Methods:

Patient selection Criteria: Sixty eight patients (N=68) who were screened and operated in a free treatment camp funded and organized by a non government organization, from 6th May 2000 to 20 July 2000 were included in this study in the setting of a peripheral Medical College Hospital. Only, patients aged above 15 years having chronic suppurative otitis media with cholesteatoma were included in this study. Children below 15 years were not included as the pediatric cholesteatoma is known to be more aggressive with high residual and recurrent rate requiring revision surgeries. Patients with disease extension beyond the confines of the mastoid, patients with complications of Chronic Suppurative Otitis Media and patients with threatened complication were not included in this study.

All patients underwent routine clinical examination, otomicroscopy, haematological and radiological investigations. Modified radical mastoidectomy, cavity obliteration and wide concho-meatoplasty by the technique described in detail below was done in all patients. Either general anaesthesia or local anaesthesia was used depending on the patients choice, compliance and cooperation. However, it is my routine practice to give local anaesthesia infiltration even to the patients who are undergoing surgery under general anaesthesia for personal reasons.

 

Surgical Technique :



Step I : Endaural incisions and elevation of Modified Korner's flap:


First endaural incision is made starting from at 12 'o' clock position on the superior meatal wall, 5 mm away from the annulus, extending in the same horizontal plane over the posterior meatal wall and then to inferior meatal wall up to 6 'o' clock position (Fig. 1) (Fig. 2) . Second endaural vertical incision is made beginning again at the 12 'o' clock position on the superior meatal wall where the first incision began. The second incision extends to the point between the root of the helix and the upper border of the tragus (Fig. 2) (Fig. 3) . No third incision is made. The incisions are deepened to the periosteum and posterior canal wall flap or Conchal flap (0r Modified Palva's flap) is raised outwards using a canal knife (Fig. 4) . The inner flap (endomeatal flap) is not disturbed at this moment.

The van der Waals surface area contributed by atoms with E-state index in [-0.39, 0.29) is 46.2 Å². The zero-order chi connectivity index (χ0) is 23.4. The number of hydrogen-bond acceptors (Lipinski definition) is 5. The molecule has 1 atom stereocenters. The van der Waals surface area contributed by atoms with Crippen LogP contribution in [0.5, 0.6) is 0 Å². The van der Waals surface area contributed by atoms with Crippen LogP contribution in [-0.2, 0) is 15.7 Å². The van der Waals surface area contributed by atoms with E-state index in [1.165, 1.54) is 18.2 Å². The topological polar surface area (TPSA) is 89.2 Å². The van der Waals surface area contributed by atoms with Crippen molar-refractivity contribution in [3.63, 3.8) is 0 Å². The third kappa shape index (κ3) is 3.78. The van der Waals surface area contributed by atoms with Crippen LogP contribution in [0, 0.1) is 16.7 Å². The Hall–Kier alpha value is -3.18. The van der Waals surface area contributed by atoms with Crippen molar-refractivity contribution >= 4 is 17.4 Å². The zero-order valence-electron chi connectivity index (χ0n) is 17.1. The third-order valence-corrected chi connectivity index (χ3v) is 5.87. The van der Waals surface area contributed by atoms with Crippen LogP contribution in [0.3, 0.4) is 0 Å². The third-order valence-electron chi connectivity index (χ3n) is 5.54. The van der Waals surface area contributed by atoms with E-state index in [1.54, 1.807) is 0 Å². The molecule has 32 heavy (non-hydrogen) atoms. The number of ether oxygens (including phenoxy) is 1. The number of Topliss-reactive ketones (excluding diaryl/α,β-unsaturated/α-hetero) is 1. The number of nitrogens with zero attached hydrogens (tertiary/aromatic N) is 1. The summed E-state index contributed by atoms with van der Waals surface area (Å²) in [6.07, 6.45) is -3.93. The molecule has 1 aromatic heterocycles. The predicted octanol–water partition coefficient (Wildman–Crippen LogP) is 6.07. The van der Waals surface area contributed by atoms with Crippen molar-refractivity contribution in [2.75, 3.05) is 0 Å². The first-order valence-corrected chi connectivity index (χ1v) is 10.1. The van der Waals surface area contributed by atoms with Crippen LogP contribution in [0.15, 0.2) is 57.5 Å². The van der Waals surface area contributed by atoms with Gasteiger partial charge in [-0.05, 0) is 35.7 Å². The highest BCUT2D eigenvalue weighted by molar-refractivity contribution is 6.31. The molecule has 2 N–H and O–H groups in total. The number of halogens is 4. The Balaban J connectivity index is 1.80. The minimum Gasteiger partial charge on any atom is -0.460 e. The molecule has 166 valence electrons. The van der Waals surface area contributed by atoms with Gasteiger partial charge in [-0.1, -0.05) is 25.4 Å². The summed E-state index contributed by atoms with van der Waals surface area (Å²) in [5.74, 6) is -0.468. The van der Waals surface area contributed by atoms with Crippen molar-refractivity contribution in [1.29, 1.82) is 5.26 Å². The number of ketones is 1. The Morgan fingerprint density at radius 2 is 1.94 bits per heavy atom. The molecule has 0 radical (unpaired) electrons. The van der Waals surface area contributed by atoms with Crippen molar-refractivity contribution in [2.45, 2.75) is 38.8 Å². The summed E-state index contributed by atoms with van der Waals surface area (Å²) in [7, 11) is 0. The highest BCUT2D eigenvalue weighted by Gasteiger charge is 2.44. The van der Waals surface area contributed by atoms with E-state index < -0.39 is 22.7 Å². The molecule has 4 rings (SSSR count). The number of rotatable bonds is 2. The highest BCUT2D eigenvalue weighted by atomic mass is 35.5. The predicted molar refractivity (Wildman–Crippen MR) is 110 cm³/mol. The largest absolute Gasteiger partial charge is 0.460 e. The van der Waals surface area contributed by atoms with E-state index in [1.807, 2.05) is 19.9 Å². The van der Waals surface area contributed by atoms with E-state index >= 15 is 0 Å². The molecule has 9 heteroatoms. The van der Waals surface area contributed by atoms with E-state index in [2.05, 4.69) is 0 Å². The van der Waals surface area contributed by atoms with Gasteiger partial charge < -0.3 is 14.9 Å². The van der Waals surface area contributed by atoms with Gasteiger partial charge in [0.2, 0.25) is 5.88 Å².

pic1

Fig. 1: (R) Ear for Orientation. Note 12 o Clock and 6 o clock positions.

pic2

Fig. 2: Showing end-aural incisions. A: Lempert's end-aural incisions Part II, B: Lempert's end-aural incsion Part I, Postero-superior retraction pocket with cholesteatoma, D: Handle of the Malleus and E: Tympanic membrane.

pic3

Fig. 3: Endaural incisions: Lempert's end-aural incisions. A: Part II Incision and B: Part I incsion.

pic4

Fig. 4: Showing elevation of Posterior canal wall flap or Conchal flap (or Modified Palva's flap).

 

Step II : Post-aural sulcus incision and harvesting of temporalis fascia graft:


A post-auricular sulcus incision with 1 centimeter superior extension is made (Fig. 5) (Fig. 6) . The ear is elevated forward, exposing the areolar tissue superficial to temporalis fascia, temporalis muscle and post-auricular muscles. The post-aural skin is undermined using a sharp tissue dissecting scissors (Fig. 7) . Temporalis fascia graft of 1 x 1.5 inches measurement is harvested, allowed for drying (Fig. 8) .

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Fig. 5: Post-auricular sulcus incision with 1 centimeter superior extension is being made.

pic6

Fig. 6: Axial Section: Post-auricular sulcus incision with 1 centimeter superior extension is being made. A: Mastoid air cells, C: Pinna Cartilage, D: Incision site in Post aural groove, E: Perichondrium (Blue color), F: Facial nerve, F: Handle of the Malleus, and H: Tragus.